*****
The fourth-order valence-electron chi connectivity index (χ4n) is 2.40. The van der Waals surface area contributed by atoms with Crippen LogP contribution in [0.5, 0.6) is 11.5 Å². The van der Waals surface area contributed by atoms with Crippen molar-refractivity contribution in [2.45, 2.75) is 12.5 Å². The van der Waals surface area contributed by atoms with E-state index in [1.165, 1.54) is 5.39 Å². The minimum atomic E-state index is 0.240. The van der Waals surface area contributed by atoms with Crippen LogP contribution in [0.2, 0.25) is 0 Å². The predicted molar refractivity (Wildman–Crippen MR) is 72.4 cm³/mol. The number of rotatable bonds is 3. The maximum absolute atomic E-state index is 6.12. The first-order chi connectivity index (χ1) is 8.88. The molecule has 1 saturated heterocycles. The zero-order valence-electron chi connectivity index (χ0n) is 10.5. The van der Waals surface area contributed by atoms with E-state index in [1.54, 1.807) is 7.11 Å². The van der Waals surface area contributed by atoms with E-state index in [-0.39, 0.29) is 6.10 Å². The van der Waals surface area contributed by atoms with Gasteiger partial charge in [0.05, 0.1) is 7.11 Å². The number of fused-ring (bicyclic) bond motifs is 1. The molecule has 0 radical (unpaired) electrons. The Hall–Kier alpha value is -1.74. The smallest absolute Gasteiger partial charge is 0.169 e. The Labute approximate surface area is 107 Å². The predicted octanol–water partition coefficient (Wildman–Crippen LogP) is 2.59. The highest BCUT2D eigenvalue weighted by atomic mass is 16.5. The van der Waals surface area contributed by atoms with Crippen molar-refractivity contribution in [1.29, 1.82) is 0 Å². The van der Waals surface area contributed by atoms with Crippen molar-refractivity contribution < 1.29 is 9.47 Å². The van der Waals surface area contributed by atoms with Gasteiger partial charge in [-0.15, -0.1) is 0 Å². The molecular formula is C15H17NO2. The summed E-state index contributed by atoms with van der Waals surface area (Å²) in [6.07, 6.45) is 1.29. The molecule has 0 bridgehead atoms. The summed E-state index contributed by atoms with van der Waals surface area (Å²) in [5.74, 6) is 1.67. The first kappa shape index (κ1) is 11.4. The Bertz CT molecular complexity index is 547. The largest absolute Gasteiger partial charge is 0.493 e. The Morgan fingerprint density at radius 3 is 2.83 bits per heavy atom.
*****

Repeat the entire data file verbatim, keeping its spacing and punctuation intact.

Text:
The fourth-order valence-electron chi connectivity index (χ4n) is 2.40. The van der Waals surface area contributed by atoms with Crippen LogP contribution in [0.5, 0.6) is 11.5 Å². The van der Waals surface area contributed by atoms with Crippen molar-refractivity contribution in [2.45, 2.75) is 12.5 Å². The van der Waals surface area contributed by atoms with E-state index in [1.165, 1.54) is 5.39 Å². The minimum atomic E-state index is 0.240. The van der Waals surface area contributed by atoms with Crippen LogP contribution in [0.2, 0.25) is 0 Å². The predicted molar refractivity (Wildman–Crippen MR) is 72.4 cm³/mol. The number of rotatable bonds is 3. The maximum absolute atomic E-state index is 6.12. The first-order chi connectivity index (χ1) is 8.88. The molecule has 1 saturated heterocycles. The zero-order valence-electron chi connectivity index (χ0n) is 10.5. The van der Waals surface area contributed by atoms with E-state index in [1.54, 1.807) is 7.11 Å². The van der Waals surface area contributed by atoms with E-state index in [-0.39, 0.29) is 6.10 Å². The van der Waals surface area contributed by atoms with Gasteiger partial charge in [0.05, 0.1) is 7.11 Å². The number of fused-ring (bicyclic) bond motifs is 1. The molecule has 0 radical (unpaired) electrons. The Hall–Kier alpha value is -1.74. The smallest absolute Gasteiger partial charge is 0.169 e. The Labute approximate surface area is 107 Å². The predicted octanol–water partition coefficient (Wildman–Crippen LogP) is 2.59. The highest BCUT2D eigenvalue weighted by atomic mass is 16.5. The van der Waals surface area contributed by atoms with Crippen molar-refractivity contribution in [1.29, 1.82) is 0 Å². The van der Waals surface area contributed by atoms with Crippen molar-refractivity contribution < 1.29 is 9.47 Å². The van der Waals surface area contributed by atoms with Gasteiger partial charge in [-0.15, -0.1) is 0 Å². The molecular formula is C15H17NO2. The summed E-state index contributed by atoms with van der Waals surface area (Å²) in [6.07, 6.45) is 1.29. The molecule has 0 bridgehead atoms. The summed E-state index contributed by atoms with van der Waals surface area (Å²) in [5.74, 6) is 1.67. The first kappa shape index (κ1) is 11.4. The Bertz CT molecular complexity index is 547. The largest absolute Gasteiger partial charge is 0.493 e. The Morgan fingerprint density at radius 3 is 2.83 bits per heavy atom.